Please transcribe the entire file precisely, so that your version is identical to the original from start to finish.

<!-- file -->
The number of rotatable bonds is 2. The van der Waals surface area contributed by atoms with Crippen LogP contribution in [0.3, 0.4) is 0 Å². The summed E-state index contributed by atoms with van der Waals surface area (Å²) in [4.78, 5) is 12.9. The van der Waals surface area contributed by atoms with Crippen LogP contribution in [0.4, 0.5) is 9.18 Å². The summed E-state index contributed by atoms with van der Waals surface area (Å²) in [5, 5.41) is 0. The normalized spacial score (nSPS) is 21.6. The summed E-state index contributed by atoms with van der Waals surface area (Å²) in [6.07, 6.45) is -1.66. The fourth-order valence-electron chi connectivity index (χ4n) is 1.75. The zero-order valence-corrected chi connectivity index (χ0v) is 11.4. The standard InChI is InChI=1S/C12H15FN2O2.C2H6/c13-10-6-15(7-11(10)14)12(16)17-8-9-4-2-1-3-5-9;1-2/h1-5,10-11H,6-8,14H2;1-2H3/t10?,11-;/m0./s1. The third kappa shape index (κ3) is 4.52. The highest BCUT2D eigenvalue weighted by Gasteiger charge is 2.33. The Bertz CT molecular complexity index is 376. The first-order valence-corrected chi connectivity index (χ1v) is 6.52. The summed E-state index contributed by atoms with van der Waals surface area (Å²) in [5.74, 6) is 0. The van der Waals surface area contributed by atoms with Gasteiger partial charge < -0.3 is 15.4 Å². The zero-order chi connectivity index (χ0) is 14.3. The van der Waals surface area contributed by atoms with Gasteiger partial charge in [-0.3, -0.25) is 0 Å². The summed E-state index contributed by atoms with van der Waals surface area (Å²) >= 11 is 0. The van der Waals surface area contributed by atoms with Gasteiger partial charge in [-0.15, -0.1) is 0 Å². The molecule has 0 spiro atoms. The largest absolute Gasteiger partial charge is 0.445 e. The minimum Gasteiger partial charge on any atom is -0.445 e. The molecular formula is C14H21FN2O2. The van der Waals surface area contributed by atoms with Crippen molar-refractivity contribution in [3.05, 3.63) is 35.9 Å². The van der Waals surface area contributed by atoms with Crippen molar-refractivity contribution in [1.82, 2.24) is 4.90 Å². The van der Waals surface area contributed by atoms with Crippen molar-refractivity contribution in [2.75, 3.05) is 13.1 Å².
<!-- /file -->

The number of rotatable bonds is 2. The van der Waals surface area contributed by atoms with Crippen LogP contribution in [0.3, 0.4) is 0 Å². The summed E-state index contributed by atoms with van der Waals surface area (Å²) in [4.78, 5) is 12.9. The van der Waals surface area contributed by atoms with Crippen LogP contribution in [0.4, 0.5) is 9.18 Å². The summed E-state index contributed by atoms with van der Waals surface area (Å²) in [5, 5.41) is 0. The normalized spacial score (nSPS) is 21.6. The summed E-state index contributed by atoms with van der Waals surface area (Å²) in [6.07, 6.45) is -1.66. The fourth-order valence-electron chi connectivity index (χ4n) is 1.75. The zero-order valence-corrected chi connectivity index (χ0v) is 11.4. The standard InChI is InChI=1S/C12H15FN2O2.C2H6/c13-10-6-15(7-11(10)14)12(16)17-8-9-4-2-1-3-5-9;1-2/h1-5,10-11H,6-8,14H2;1-2H3/t10?,11-;/m0./s1. The third kappa shape index (κ3) is 4.52. The highest BCUT2D eigenvalue weighted by Gasteiger charge is 2.33. The Bertz CT molecular complexity index is 376. The first-order valence-corrected chi connectivity index (χ1v) is 6.52. The summed E-state index contributed by atoms with van der Waals surface area (Å²) in [5.74, 6) is 0. The van der Waals surface area contributed by atoms with Gasteiger partial charge < -0.3 is 15.4 Å². The zero-order chi connectivity index (χ0) is 14.3. The van der Waals surface area contributed by atoms with Gasteiger partial charge in [-0.3, -0.25) is 0 Å². The summed E-state index contributed by atoms with van der Waals surface area (Å²) >= 11 is 0. The van der Waals surface area contributed by atoms with Gasteiger partial charge in [-0.15, -0.1) is 0 Å². The molecule has 0 spiro atoms. The largest absolute Gasteiger partial charge is 0.445 e. The minimum Gasteiger partial charge on any atom is -0.445 e. The molecular formula is C14H21FN2O2. The van der Waals surface area contributed by atoms with Crippen molar-refractivity contribution in [3.05, 3.63) is 35.9 Å². The van der Waals surface area contributed by atoms with Crippen molar-refractivity contribution in [1.82, 2.24) is 4.90 Å². The van der Waals surface area contributed by atoms with Crippen molar-refractivity contribution in [2.75, 3.05) is 13.1 Å².